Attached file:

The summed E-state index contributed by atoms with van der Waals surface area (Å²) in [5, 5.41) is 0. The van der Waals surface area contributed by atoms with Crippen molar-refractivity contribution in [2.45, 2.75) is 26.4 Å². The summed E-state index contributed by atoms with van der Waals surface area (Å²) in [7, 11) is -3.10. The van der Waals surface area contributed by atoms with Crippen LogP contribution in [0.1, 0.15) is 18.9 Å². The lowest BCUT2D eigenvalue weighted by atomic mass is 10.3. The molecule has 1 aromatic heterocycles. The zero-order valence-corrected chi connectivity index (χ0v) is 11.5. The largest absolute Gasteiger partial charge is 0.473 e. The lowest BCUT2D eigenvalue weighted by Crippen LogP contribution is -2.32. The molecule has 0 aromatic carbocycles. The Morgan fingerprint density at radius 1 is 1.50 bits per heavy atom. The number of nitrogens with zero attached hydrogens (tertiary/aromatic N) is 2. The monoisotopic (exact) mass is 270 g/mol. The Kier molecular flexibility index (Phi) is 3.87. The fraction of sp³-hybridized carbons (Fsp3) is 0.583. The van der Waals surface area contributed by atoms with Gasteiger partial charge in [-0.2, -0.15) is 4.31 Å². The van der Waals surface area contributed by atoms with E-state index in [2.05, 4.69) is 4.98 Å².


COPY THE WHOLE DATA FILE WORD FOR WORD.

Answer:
The summed E-state index contributed by atoms with van der Waals surface area (Å²) in [5, 5.41) is 0. The van der Waals surface area contributed by atoms with Crippen molar-refractivity contribution in [2.45, 2.75) is 26.4 Å². The summed E-state index contributed by atoms with van der Waals surface area (Å²) in [7, 11) is -3.10. The van der Waals surface area contributed by atoms with Crippen LogP contribution in [0.1, 0.15) is 18.9 Å². The lowest BCUT2D eigenvalue weighted by atomic mass is 10.3. The molecule has 1 aromatic heterocycles. The zero-order valence-corrected chi connectivity index (χ0v) is 11.5. The largest absolute Gasteiger partial charge is 0.473 e. The lowest BCUT2D eigenvalue weighted by Crippen LogP contribution is -2.32. The molecule has 0 aromatic carbocycles. The Morgan fingerprint density at radius 1 is 1.50 bits per heavy atom. The number of nitrogens with zero attached hydrogens (tertiary/aromatic N) is 2. The monoisotopic (exact) mass is 270 g/mol. The Kier molecular flexibility index (Phi) is 3.87. The fraction of sp³-hybridized carbons (Fsp3) is 0.583. The van der Waals surface area contributed by atoms with Gasteiger partial charge in [-0.2, -0.15) is 4.31 Å². The van der Waals surface area contributed by atoms with E-state index in [2.05, 4.69) is 4.98 Å².